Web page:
Boy State Sequel Explores the Limits of Girl Power

Boy State Sequel Explores the Limits of Girl Power

Winner of the U.S. Documentary Competition Grand Jury Prize at Sundance in 2020, Amanda McBaine and Jesse Moss’ “Boys State” embodied the best and worst of the eponymous tradition that it captured on camera: An annual leadership program, funded by the American Legion and held in almost all 50 states since the 1930s, in which 1,000 or so hyper-ambitious teenage boys from all walks of life are given a week to form and elect a mock government. 

On the one hand, their film offered a semi-realistic microcosm of the American system at work, and an optimistic preview of what Gen Z — at least its most politically engaged young men — might bring to the table as they become old enough to and run for office. On the other hand, the otherwise inclusive “Boys State” reinforced the American Legion’s history of preserving the status quo through a “separate but not so equal” approach that makes it obvious who’s really expected to inherit the power in this country. For all of its focus on the changing face of American democracy, McBaine and Moss’ film barely acknowledged Boys State’s underfunded sister program, in which teen girls vie for the kinds of offices that few — if any — women have ever held in the real world.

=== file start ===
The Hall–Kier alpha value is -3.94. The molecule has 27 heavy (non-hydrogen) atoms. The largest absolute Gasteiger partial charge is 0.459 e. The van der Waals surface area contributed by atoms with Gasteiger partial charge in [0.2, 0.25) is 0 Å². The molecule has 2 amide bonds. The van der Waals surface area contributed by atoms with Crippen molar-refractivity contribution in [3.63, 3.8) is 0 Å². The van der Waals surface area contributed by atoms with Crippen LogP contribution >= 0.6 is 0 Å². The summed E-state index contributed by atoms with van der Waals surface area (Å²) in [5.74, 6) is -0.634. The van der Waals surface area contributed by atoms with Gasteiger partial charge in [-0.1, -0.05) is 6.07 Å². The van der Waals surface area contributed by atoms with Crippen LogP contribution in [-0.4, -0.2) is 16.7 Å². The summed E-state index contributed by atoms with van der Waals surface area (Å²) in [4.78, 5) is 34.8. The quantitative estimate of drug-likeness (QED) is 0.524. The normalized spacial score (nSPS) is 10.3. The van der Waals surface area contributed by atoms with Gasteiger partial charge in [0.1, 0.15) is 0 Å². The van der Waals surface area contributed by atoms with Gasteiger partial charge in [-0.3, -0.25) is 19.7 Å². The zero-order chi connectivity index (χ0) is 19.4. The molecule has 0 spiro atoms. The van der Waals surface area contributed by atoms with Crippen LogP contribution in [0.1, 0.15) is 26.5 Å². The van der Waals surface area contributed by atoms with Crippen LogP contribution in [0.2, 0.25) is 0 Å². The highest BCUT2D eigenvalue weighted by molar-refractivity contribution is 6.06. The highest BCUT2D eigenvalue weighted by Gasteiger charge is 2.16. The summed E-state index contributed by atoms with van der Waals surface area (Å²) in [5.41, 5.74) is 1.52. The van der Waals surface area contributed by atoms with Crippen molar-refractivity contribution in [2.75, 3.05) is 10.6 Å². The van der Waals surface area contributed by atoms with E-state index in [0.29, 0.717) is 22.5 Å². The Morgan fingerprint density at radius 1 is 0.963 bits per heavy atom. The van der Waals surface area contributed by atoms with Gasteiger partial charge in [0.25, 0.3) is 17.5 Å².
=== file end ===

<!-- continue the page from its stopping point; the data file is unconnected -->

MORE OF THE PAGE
In that light, McBaine and Moss’ “Girls State” might smack of inevitability — a gender-swapped mea culpa of a sequel only made so that Apple could turn one of its more notable documentaries into a non-fiction franchise….

Read full article: Boy State Sequel Explores the Limits of Girl Power – IndieWire

The post “Boy State Sequel Explores the Limits of Girl Power – IndieWire” by David Ehrlich was published on 01/19/2024 by